You’ve of course heard the one about the mayor who stole the toilet, right? The Strib’s Paul Walsh covers the punishment handed down to Ely Mayor Roger Skraba. Writes Walsh: “Ely Mayor Roger Skraba was sentenced Tuesday in Duluth after admitting that he drove his snowmobile into the federal Boundary Waters Canoe Area Wilderness (BWCA) three years ago, broke into a U.S. Forest Service shed and stole a portable toilet.” Say that again? “Authorities learned of Skraba’s violations from photographs taken in March 2007 that showed Skraba removing a portable toilet from the Crooked Lake boathouse. His snowmobile could also be seen in the pictures. Authorities also learned that Skraba had not obtained the required permit to enter the BWCA on that date.
As part of Skraba’s terms of probation, Erickson also ordered that he arrange to pay all the back taxes he owes the IRS.” What? Back taxes? And a toilet?
Everyone likes to get up to the lake once in a while, especially if you’ve got a cozy little cabin. You know, an old wood-burning stove. Propane lights. A cooler. Life is grand. It’s better, of course, if your “cabin” sits on a $12 million compound sprawling across an entire peninsula. If you’re thinking, “I smell Denny Hecker,” you’re right. Hecker — who is wearing a GPS-monitoring ankle bracelet to keep him close to his $6 million Medina lake home (which he is a hair’s breadth from losing) — wants the judge to allow him to spend some time with his kids up at his … “cabin.” Writes the Strib’s Dee DePass: “Hecker said he wants to ‘spend quality time with his children [in a place] free from continuous public scrutiny.’ He said his ‘medical care professionals’ endorse the change in environment.” DePass, who has to be doing everrything she can to keep her eyes from rolling in print, adds, “According to the county assessor’s office, one of Hecker’s Crosslake properties is valued at $8.9 million. Two others contain buildings and are valued at $1.4 million and $1.48 million, respectively. It is unclear where on the estate Hecker intends to live. He described it as a ‘cabin.’ In his filing, Hecker noted that the government ‘was previously successful in thwarting’ his earlier request to visit Crosslake on the grounds that he was a flight risk and needed to be confined to his Medina residence. ‘The residence contemplated there will soon be unavailable. Crosslake is all that Defendant will soon have,’ the complaint said.” Aww, now that’s just sad.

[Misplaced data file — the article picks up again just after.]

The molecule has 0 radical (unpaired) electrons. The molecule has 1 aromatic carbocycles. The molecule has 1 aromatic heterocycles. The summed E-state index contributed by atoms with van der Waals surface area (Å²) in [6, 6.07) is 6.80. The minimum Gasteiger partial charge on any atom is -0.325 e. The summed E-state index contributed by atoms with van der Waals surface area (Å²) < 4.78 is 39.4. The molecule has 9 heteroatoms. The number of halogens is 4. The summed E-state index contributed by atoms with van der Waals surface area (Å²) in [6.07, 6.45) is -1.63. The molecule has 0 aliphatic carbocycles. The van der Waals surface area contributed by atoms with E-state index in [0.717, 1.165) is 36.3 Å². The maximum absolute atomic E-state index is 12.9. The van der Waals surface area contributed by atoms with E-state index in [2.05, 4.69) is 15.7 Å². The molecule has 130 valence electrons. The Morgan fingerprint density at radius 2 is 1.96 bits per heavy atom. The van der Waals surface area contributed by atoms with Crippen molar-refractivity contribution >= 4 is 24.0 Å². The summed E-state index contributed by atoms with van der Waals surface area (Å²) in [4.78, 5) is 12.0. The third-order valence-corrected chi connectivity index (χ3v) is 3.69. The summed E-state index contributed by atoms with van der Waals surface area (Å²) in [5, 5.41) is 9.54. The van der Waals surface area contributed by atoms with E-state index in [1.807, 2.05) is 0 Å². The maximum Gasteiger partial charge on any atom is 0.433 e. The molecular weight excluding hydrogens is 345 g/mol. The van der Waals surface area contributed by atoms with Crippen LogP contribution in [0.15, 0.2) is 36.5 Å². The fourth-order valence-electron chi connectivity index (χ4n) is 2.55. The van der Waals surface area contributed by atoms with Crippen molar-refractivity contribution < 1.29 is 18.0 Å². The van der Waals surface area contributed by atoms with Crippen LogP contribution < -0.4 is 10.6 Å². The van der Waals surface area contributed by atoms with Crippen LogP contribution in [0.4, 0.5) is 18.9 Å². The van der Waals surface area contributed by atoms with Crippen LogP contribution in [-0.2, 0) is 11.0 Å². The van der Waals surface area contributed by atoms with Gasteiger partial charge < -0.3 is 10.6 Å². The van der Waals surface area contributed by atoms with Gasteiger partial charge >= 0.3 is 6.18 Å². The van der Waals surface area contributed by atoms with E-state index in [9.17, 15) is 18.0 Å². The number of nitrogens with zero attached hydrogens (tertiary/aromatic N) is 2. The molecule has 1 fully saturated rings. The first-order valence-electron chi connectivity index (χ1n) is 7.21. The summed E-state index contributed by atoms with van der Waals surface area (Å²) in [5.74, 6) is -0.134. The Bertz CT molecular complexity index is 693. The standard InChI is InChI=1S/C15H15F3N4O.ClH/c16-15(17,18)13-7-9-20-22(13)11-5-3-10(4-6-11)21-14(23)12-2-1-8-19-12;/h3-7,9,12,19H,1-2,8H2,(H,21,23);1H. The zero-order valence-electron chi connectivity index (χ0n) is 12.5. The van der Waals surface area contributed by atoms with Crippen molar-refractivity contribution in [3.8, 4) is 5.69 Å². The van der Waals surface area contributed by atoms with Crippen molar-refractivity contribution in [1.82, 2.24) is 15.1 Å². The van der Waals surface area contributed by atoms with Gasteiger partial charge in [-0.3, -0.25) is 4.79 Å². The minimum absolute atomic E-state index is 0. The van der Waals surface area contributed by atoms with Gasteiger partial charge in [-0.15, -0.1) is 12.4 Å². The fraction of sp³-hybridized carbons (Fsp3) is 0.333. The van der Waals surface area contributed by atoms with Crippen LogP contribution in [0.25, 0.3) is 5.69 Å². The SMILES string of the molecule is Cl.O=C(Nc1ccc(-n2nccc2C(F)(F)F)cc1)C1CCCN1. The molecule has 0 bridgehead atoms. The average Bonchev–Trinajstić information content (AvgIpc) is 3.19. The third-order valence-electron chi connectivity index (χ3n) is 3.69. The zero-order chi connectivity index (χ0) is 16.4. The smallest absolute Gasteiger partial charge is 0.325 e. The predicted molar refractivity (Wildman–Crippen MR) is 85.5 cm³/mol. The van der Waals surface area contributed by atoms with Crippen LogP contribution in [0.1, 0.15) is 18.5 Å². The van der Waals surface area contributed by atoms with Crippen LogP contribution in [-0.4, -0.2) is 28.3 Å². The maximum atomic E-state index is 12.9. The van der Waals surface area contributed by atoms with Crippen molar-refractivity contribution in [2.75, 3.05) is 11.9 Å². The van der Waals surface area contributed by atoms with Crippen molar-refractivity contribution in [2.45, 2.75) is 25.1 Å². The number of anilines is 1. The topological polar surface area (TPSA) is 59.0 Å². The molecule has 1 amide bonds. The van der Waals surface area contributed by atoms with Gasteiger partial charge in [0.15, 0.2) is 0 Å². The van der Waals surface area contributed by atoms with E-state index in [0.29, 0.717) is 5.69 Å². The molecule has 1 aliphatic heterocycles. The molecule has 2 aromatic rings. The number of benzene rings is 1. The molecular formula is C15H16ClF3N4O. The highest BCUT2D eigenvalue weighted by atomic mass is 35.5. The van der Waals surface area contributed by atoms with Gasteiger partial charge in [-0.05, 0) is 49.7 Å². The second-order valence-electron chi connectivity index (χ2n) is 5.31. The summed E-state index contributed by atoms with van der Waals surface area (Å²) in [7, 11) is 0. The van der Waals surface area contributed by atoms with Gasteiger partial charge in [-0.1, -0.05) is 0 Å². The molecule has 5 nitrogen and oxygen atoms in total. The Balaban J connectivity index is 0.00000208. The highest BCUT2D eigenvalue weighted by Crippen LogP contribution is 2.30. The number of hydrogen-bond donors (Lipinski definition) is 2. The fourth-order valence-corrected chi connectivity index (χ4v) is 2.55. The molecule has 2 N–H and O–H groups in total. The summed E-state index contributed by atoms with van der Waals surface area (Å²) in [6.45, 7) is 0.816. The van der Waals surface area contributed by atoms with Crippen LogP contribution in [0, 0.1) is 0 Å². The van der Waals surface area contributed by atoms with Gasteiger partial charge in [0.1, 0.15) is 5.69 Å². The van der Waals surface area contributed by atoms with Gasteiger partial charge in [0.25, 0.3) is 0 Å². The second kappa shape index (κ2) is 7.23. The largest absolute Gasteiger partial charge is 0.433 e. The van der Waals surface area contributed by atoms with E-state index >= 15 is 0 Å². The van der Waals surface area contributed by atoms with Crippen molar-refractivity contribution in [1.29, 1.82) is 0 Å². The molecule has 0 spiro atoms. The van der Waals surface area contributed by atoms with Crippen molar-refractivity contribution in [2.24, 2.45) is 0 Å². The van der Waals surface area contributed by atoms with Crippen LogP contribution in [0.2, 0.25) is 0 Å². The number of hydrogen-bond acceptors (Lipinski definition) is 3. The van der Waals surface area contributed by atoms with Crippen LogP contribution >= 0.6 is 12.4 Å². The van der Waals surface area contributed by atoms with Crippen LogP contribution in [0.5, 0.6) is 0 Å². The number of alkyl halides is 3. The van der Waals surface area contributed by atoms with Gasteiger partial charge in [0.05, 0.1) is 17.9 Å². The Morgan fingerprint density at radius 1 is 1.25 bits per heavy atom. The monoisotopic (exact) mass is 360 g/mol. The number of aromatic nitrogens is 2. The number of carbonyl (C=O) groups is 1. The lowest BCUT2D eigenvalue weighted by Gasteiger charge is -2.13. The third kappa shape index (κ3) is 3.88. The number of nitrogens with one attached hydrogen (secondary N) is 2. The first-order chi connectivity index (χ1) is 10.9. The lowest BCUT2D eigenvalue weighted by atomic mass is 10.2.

Speaking of kicking back at the lake, how’d you like a golf ball in the back of the head while out lolling in your fishing boat? Cops up by Forest Lake are looking for four knuckleheads who drove balls from a golf course out over Shields Lake at a couple lazily fishing. Says Abby Simons in the Strib: “The 49-year-old woman was struck in the back of her head at 7 p.m. Sunday on Shields Lake, along the 15th hole of the Forest Hills Golf Club. Forest Lake Police Chief Clark Quiring said police arrived to find her in extreme pain and bleeding. She was taken to Regions Hospital in St. Paul, where she received stitches. She still has headaches and a large goose egg.”
Well, so much for that Twitter-Michelle Bachmann shtick Newsweek was having fun with. The magazine has pulled the plug on the bit. Editorsweblog reports: “In defending the tone of his profile piece, [writer Andrew] Romano writes that ‘…[he] HAD to find the next misstatement, the next money quote, the next telling detail, or else I wouldn’t have anything to tweet about. People would stop paying attention; the profile would peter out.’ In terms of the medium’s advantages, the author mentions tweeting his reports affords him ‘immediate interaction with readers’ and the ease with which he could network with other journalists and experts covering Bachmann. Ultimately the print version of the article was canned, primarily because of the congresswoman’s reaction (her office canceled his interview and refused to reschedule) to the initial tweets.” I call “party pooper.”